Enforcer R.C. Boat Talk

An Open Forum for Enforcer RC Boat Owners and Fans

I does not make sense that a style of boat hull could be the problem radio waves go through plastic. A fail safe on a transmitter works when the signal drops between the receiver and the transmitter. Signal drops for basic reasons 1)  transmitter sending wrong signal either in strength or in message, 2) receiver does not understand signal received 3)  signal being blocked physically 4) voltage drop in either transmitter or receiver circuit . When testing fail safe circuits it is wise not to run full speed and not in a populated area where people may get hurt. There are many things in the environment that can affect the radio signal, in strength and in message. That is why it is best to have the latest in technology. With  every new development each downfall in radio technology is lessened. Back in the days of AM clubs use to have test equipment to make sure it was safe to operate. The new radios use digital linking transmitter to receiver so theoretically only one transmitter can communicate with one receiver, problem 1 solved. Digital signal was developed so that other signals could not "dirty" the RC message, problem 2 solved. The 2.4 GHz frequency solves a couple issues amount of data that can be transmitted and speed of transmission. Also with 2.4 GHz radios the high frequency acts like a laser beam it travels in a straighter path, easier to block with hard structures, but easier to go through soft. ie: (hard = metal, water)  (soft = air, plants)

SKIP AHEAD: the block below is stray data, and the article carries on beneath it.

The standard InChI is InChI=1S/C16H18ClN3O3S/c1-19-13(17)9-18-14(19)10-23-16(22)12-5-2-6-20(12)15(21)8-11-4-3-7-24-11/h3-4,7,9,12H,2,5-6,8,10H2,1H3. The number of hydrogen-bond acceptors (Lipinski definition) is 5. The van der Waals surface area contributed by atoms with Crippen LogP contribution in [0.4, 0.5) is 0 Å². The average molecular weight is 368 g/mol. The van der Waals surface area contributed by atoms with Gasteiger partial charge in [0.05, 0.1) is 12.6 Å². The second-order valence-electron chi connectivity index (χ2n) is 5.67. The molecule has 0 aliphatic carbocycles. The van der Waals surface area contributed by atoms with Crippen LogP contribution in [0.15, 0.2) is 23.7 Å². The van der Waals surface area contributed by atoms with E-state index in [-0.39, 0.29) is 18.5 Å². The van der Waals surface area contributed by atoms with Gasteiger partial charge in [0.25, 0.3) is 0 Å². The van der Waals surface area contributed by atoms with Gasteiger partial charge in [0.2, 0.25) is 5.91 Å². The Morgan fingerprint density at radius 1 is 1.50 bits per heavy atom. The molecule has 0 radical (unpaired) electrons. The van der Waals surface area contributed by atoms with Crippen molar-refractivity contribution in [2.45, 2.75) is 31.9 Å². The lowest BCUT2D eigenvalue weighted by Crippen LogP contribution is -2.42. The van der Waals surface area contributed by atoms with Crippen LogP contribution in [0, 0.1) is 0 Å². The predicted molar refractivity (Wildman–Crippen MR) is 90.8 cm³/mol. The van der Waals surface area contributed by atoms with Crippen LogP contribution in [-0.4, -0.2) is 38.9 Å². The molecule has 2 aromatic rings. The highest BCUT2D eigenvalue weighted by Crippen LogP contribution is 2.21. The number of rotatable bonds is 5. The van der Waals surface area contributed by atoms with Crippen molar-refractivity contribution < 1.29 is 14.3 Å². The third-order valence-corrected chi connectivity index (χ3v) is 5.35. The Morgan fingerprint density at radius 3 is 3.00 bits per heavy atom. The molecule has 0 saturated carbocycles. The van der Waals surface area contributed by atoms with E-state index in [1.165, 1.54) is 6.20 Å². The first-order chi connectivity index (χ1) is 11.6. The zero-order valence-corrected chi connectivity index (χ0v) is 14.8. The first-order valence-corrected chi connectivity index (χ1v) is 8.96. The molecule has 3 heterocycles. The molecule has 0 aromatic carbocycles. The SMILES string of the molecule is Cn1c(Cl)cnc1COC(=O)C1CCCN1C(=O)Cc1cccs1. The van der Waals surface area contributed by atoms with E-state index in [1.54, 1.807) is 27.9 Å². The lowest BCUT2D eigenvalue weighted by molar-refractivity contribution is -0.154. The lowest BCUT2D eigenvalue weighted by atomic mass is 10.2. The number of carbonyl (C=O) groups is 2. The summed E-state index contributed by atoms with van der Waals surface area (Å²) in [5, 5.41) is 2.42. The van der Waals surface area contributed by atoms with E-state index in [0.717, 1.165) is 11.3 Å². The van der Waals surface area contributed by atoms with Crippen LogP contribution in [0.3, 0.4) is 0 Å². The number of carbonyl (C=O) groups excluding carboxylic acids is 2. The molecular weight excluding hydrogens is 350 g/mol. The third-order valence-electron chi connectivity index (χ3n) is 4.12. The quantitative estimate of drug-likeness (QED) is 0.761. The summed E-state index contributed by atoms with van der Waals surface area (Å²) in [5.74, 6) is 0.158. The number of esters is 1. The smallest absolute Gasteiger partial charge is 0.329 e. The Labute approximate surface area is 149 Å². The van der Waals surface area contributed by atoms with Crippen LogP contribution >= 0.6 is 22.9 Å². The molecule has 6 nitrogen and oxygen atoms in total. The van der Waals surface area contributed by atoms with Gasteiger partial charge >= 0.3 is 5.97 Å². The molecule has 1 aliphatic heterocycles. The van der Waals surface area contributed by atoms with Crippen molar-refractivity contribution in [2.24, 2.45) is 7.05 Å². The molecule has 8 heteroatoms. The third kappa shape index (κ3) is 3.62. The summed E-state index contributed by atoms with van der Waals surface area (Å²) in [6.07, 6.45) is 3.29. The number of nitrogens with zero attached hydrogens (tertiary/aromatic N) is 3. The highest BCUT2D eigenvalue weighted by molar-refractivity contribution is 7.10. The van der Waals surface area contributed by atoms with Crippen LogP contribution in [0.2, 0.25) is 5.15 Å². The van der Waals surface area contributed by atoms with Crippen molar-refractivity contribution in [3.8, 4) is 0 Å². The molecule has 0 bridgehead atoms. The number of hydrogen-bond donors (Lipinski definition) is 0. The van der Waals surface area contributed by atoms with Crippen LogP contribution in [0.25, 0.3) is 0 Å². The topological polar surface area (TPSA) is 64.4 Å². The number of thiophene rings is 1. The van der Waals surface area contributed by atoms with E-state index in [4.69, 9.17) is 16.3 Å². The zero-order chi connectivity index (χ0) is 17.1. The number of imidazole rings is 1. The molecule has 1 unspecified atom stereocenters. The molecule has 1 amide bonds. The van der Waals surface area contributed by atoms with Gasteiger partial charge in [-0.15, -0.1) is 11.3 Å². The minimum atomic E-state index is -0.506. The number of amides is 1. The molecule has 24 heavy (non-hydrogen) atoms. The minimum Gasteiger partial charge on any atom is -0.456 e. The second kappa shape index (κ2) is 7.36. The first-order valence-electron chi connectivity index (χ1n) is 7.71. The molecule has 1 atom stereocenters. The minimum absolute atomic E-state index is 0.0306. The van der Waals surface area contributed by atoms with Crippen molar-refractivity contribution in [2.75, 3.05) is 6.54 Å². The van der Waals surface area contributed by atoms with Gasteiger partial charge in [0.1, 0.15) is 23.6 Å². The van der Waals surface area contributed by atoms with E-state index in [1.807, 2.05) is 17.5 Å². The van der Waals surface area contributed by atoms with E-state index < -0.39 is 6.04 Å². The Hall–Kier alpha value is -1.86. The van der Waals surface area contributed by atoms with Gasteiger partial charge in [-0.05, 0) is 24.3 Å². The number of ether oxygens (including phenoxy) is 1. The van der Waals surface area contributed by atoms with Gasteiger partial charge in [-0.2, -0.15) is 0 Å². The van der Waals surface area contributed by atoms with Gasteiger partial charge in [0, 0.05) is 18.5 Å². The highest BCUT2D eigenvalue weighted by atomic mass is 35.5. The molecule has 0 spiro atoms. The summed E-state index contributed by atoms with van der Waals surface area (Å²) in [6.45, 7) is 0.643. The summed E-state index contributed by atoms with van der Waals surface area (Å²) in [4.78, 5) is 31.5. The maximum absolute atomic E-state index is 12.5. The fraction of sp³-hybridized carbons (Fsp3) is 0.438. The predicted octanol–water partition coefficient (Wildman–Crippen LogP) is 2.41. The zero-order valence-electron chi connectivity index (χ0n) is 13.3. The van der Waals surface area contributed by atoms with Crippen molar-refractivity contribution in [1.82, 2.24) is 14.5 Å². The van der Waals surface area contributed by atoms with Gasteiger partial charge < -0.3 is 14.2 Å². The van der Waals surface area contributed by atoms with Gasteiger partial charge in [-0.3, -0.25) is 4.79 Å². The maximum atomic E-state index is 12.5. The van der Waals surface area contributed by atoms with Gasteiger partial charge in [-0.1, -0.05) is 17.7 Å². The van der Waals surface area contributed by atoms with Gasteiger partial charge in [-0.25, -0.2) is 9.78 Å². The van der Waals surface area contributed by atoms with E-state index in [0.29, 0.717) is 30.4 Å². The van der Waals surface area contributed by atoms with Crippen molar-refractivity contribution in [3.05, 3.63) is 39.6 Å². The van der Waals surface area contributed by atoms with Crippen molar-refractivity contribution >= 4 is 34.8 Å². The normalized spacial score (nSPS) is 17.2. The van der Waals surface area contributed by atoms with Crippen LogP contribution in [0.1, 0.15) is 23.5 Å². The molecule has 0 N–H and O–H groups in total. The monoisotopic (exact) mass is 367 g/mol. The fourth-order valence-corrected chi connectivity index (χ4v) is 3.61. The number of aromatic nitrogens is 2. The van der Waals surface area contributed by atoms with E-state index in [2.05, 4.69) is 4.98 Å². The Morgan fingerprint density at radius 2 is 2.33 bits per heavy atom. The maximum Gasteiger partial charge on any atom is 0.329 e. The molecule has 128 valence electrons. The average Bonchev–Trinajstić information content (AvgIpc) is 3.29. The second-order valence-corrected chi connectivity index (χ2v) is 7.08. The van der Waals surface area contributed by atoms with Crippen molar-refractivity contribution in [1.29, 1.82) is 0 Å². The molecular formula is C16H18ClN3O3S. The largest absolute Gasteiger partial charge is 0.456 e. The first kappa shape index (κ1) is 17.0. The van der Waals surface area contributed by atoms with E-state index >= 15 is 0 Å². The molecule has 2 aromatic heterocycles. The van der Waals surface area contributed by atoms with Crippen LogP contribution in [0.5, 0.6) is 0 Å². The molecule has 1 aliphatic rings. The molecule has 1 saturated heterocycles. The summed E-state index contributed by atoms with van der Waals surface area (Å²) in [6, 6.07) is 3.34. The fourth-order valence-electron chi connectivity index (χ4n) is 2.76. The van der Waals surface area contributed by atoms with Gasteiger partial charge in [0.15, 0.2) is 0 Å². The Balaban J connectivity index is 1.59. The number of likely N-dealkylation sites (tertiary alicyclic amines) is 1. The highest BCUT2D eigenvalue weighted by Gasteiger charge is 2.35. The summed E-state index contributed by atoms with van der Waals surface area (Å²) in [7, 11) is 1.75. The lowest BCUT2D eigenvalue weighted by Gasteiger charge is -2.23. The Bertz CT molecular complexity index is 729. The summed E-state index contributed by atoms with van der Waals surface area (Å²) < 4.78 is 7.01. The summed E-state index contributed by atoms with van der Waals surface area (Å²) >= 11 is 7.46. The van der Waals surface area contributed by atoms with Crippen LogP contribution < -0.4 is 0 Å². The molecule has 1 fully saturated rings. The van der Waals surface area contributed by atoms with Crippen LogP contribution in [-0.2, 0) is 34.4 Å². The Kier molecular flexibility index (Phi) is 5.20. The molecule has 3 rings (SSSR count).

Fail safe was developed to combat signal dropout and loss of control, fail safe is a programed action to happen when signal is dropped. most people set engine to stop. 

If fail safe is getting triggered that means signal between the receiver and the transmitter  has be blocked, stopped, reflected, absorbed 

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Comment by Tony Castronovo on September 3, 2013 at 9:39am

OK, here is an issue that can happen with 2.4 transmission. Just like your SAT dishes the micro waves can be reflected or unable to penetrate a wall of water, so if the rooster tail for instance is shading the antenna the radio signal can no get through. We had encountered this problem in the early days of 2.4, and it drove me crazy until one of my design engineers brought it to my attention. We then relocated the antenna, and even made a shading device to push the tail down. Since then the radio manufactures seemed to correct this issue over the past several years I would assume with better circuit design.

You can not add to the length of these antennas but you can put them up higher on a non-metal mast of sort.

If you guys notice that this problem happens when the boat is going away from you or in the entrance of a turn, this may well be what is happening. A small aluminum deflector that will redirect the rooster tail lower is an option that seemed to work for us.


Tony C.


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